Power to the Patient with Patient Generated Health Data

July 11, 2024By Adrienne R. Lenz, Principal Medical Device Regulation Expert

FDA’s Center for Devices and Radiological Health (CDRH) recently partnered with the Digital Medicine Society (DiMe) to host a two-day workshop to help advance the use of patient-generated health data (PGHD) to support improved clinical trials, medical device development, and regulatory science.  The workshop included many sessions and panel discussions that focused on how PGHD can be used in patient care and clinical studies to improve health equity.   The benefits of PGHD, challenges with PGHD, and future of PGHD were discussed by FDA representatives, industry representatives, patient organizations, and patients.

Patient-generated health data are data that are created, recorded, or gathered by patients or caregivers outside of a clinical setting.  PGHD can be derived from Digital Health Technologies, which we have blogged on here, here, and here.  Examples include measuring activity levels with wearables, recording symptoms with mobile applications, and collecting biometric data, such as blood pressure, with medical devices.  PGHD can be used as part of patient care as well as in clinical trials.  In clinical trials, PGHD can be used in clinical outcome assessments (COAs) that describe how a person feels, functions, or survives, which can be valuable endpoints.

One highlight of the workshop was that what matters to regulators, providers, and payors may not align with what matters to patients.  It was also noted that patient-generated data does not always mean patient centered data, meaning that while a patient may be involved in data collection, the data may not be meaningful to them. There is also a connotation that patient-generated data is lower quality and not as reliable, but with current technology, data that are meaningful to patients with high quality and reliability are possible.

Patients want to feel better, have more energy, have the ability to work, and take fewer medications.  Using PGHD can help patients manage their own health and can help sponsors develop endpoints for studying impacts of new treatments that matter to patients.  One patient, who is also a scientist, shared their journey with cancer and how personal use of wearables and over-the-counter medical devices during treatment was able to show correlation between the data they collected and the days they were feeling good and bad.

Patients that spoke also noted that they felt empowered, rather than merely passive recipients of medical services, when PGHD was part of their healthcare or when participating in studies using PGHD.  Another patient shared their journey with diabetes.  This patient had used wearable devices on their own in the past but did not understand how to use the data to manage their health.  When they were prescribed a continuous glucose meter and insulin pump, use of technology as part of their prescribed treatment plan improved both their physical and mental health dramatically and allowed them to go from 11 medications to just insulin.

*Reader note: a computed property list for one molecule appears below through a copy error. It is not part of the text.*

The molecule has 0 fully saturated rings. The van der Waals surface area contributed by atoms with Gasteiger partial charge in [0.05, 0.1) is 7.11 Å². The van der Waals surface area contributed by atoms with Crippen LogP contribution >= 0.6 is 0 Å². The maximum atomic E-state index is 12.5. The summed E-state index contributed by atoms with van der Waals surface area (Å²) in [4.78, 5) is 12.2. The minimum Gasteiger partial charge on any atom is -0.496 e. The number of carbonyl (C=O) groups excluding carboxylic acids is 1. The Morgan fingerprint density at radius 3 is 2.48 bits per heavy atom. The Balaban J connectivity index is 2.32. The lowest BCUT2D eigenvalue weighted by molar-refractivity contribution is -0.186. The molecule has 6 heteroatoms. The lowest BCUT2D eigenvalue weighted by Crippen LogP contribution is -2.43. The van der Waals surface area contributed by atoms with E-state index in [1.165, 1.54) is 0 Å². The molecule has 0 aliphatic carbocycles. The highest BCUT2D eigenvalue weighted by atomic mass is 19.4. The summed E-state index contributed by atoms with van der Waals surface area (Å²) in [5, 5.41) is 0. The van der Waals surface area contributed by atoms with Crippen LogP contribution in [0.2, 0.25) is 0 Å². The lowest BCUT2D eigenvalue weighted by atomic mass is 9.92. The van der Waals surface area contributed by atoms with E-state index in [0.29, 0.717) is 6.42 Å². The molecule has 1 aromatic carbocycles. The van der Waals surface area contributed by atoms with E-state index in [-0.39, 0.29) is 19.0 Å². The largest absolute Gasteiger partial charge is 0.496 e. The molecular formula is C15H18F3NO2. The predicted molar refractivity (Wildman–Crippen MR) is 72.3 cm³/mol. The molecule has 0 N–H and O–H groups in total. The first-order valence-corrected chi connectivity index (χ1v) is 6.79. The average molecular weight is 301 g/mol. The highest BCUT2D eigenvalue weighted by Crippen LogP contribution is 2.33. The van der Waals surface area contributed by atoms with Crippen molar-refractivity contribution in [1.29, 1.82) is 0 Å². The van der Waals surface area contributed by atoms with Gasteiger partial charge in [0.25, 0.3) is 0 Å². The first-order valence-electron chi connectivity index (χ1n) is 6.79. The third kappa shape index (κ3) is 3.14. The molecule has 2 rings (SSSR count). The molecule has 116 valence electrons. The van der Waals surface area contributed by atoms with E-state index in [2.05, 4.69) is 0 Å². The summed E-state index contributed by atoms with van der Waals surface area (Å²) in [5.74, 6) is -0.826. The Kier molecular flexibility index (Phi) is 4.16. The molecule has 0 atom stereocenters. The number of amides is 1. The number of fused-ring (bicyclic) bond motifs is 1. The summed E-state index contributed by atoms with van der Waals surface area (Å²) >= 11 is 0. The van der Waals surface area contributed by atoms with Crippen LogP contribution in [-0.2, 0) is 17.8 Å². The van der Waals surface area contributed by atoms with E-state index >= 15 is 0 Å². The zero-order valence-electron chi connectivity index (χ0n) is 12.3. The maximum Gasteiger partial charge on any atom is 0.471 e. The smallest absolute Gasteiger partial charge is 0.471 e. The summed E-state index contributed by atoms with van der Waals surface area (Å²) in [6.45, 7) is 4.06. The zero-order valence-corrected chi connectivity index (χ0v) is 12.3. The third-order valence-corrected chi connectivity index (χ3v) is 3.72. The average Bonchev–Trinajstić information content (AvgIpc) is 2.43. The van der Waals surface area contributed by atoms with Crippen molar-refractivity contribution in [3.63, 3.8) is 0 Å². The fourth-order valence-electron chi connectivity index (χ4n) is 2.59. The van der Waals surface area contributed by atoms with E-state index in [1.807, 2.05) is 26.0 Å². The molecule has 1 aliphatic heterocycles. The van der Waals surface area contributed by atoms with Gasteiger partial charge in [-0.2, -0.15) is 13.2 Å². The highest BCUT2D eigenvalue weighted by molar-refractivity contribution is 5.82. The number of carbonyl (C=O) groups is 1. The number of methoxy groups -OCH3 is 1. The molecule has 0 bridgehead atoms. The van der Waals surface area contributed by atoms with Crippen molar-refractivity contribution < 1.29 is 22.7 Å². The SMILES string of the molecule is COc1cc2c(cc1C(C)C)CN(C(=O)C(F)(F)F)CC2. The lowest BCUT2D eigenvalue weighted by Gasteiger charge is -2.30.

From the patient’s perspective, security and privacy were identified as key issues by some, but for others, they are so focused on their health that they aren’t necessarily thinking about this, even though it may be very important.  It was noted that many patients don’t understand digital consent, what data they are providing, and for what purpose.  Patients also don’t have the opportunity to make changes to the consent to ensure they are comfortable with the use of their data.

Sponsors need to make sure patients and study participants can use the technology.  It was noted that keeping the cost of wearables low will help with equity, especially in use of PGHD outside of clinical studies.  Where technology is used to generate PGHD for clinical trials of other medical products, sponsors may need to provide WiFi and/or phones to study participants if what the patient has will not meet requirements to avoid excluding patients.

As for the future of PGHD, many panelists were asked how they envision use of PGHD in 2030.  Responses included use of PGHD in risk prevention and avoidance, allowing studies to proceed without placebo, referencing PGHD as just “data” and not “digitally derived,” and having patient experience data collected and taken into account in every study, regulatory, and coverage decision – ultimately a shift to give power to patients.

As this post shares only a few highlights from the enlightening two-day workshop, readers can access more information on CDRH’s and DiMe’s websites.

Categories: Medical Devices